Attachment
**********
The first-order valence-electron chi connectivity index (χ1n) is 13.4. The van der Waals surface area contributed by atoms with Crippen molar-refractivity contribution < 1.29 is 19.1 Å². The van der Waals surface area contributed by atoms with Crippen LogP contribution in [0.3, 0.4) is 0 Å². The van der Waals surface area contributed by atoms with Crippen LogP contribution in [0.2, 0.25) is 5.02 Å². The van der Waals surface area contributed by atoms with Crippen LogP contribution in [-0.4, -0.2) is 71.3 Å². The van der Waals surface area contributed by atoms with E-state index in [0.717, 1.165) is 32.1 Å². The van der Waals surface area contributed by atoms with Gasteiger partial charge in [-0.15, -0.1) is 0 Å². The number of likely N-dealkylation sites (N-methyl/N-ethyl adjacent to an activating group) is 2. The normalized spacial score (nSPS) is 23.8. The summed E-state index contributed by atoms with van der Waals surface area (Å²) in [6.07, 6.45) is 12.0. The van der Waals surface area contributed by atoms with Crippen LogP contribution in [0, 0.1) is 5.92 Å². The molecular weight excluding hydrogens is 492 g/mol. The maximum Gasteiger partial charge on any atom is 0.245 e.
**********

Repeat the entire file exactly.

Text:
The first-order valence-electron chi connectivity index (χ1n) is 13.4. The van der Waals surface area contributed by atoms with Crippen molar-refractivity contribution < 1.29 is 19.1 Å². The van der Waals surface area contributed by atoms with Crippen LogP contribution in [0.3, 0.4) is 0 Å². The van der Waals surface area contributed by atoms with Crippen LogP contribution in [0.2, 0.25) is 5.02 Å². The van der Waals surface area contributed by atoms with Crippen LogP contribution in [-0.4, -0.2) is 71.3 Å². The van der Waals surface area contributed by atoms with E-state index in [0.717, 1.165) is 32.1 Å². The van der Waals surface area contributed by atoms with Gasteiger partial charge in [-0.15, -0.1) is 0 Å². The number of likely N-dealkylation sites (N-methyl/N-ethyl adjacent to an activating group) is 2. The normalized spacial score (nSPS) is 23.8. The summed E-state index contributed by atoms with van der Waals surface area (Å²) in [6.07, 6.45) is 12.0. The van der Waals surface area contributed by atoms with Crippen LogP contribution in [0, 0.1) is 5.92 Å². The molecular weight excluding hydrogens is 492 g/mol. The maximum Gasteiger partial charge on any atom is 0.245 e.